Contract protection Ontario pig producers are faring better than those in the West, says FCC’s Lyndon Carlson
Federal agriculture minister Gerry Ritz is monitoring the financial problems facing hog producers, but he’s not prepared to offer the ad hoc assistance some are seeking for the industry.
“Well, I’m not a big proponent of ad hoc programs,” Ritz told reporters Sept. 22 after speaking at the Canadian Farm Writers Federation’s (CFWF) annual meeting in Winnipeg. “It masks market signals. It doesn’t allow the industry to adapt.”
Skyrocketing feed prices in the wake of drought in the United States, Country of Origin Labelling (COOL) and the high Canadian dollar forced two of Canada’s biggest hog producers — Saskatchewan-headquartered Big Sky Farms and Manitoba-based Puratone Corp. — to seek creditor protection last this month.
Manitoba’s Keystone Agricultural Producers added its voice to the call for additional support, calling for $150 million to tide Manitoba producers over until market conditions improve.
“Manitoba’s pork industry needs help — and it needs help now,” said KAP president Doug Chorney. “Two months is too long to wait. For some farmers, two weeks might even be too late.”
But he stressed that hog producers aren’t looking for a handout; they’re asking for the federal and provincial governments to provide interim financing to producers.
“Commercial lenders are starting to lose confidence in the market,” said Chorney. “And producers are in a vulnerable position because they have nowhere to get credit … the symbolic failings of two big companies has really put a lot of fear in other potential providers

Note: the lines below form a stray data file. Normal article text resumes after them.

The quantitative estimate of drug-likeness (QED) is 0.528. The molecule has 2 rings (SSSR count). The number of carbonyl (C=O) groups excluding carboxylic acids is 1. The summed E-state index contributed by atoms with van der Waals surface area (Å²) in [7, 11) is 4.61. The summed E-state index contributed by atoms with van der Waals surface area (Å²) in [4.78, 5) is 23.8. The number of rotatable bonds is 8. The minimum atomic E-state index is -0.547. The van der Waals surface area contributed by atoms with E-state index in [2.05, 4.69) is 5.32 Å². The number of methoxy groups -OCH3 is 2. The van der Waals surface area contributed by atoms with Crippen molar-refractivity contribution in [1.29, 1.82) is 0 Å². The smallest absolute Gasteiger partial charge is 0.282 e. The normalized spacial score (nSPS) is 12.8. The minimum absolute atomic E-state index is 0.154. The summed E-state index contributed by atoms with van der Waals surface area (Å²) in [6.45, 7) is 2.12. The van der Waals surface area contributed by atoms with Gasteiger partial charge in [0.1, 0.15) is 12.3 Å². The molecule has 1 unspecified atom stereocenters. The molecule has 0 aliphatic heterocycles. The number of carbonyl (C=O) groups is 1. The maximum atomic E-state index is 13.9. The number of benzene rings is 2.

Ritz said part of the solution is for hog-producing companies to become even more integrated.
“We look with pride at what HyLife has been able to do under the same circumstances,” he said of the Manitoba-based company, which owns its own pork-packing plant at Neepawa, Man. “There’s a lot of good positive things to emulate from the HyLife structure.”
In a statement HyLife, Canada’s largest hog processor, said it’s optimistic about the future of the hog business.
Hog producers in Ontario are doing better than those out West, Lyndon Carlson, Farm Credit Canada’s senior vice-president of marketing, told the CFWF meeting.
“They’ve got some fairly secure delivery contracts that have actually seen some of those hog barns growing in the last couple of years when some of the Prairie farmers haven’t been growing,” he said.
Hog-producing Hutterite colonies are also fairing better because they are generally well diversified, he said.
“They’ve got lots of enterprises so they can balance things out when times are tough.”
In an interview later Carlson said Ontario hog producers are typically smaller and have less debt than those in the West.
“When you’re as big as some of the very biggest players you’re burning through some real big dollars every month,” Carlson said. “It’s hard to sustain.”
Hog production in Manitoba and Saskatchewan expanded 10 years ago, but much of it was done with borrowed money, he said.
“If they just had a little more sustained period of profitability they’ve would’ve been able to get their balance sheet in much better shape, but they just couldn’t get that break,” Carlson said. “I would not point a finger at the management because I know some of these guys. These guys are very competent.”
Of FCC’s $24 billion in loans, about a billion has been loaned to the hog sector, Carlson said. FCC will “stand by our customers as best we are able,” he said.
That’s something Ritz said he’d like other lenders to do.
“I would like to see… a more fulsome agenda from the lending institutions — banks and credit unions — that once they get into the farm sector they stay in,” he said. “You know this in-and-out on an annual basis doesn’t help anyone. Farming is a very dollar intensive business and they need some long-term stability there.”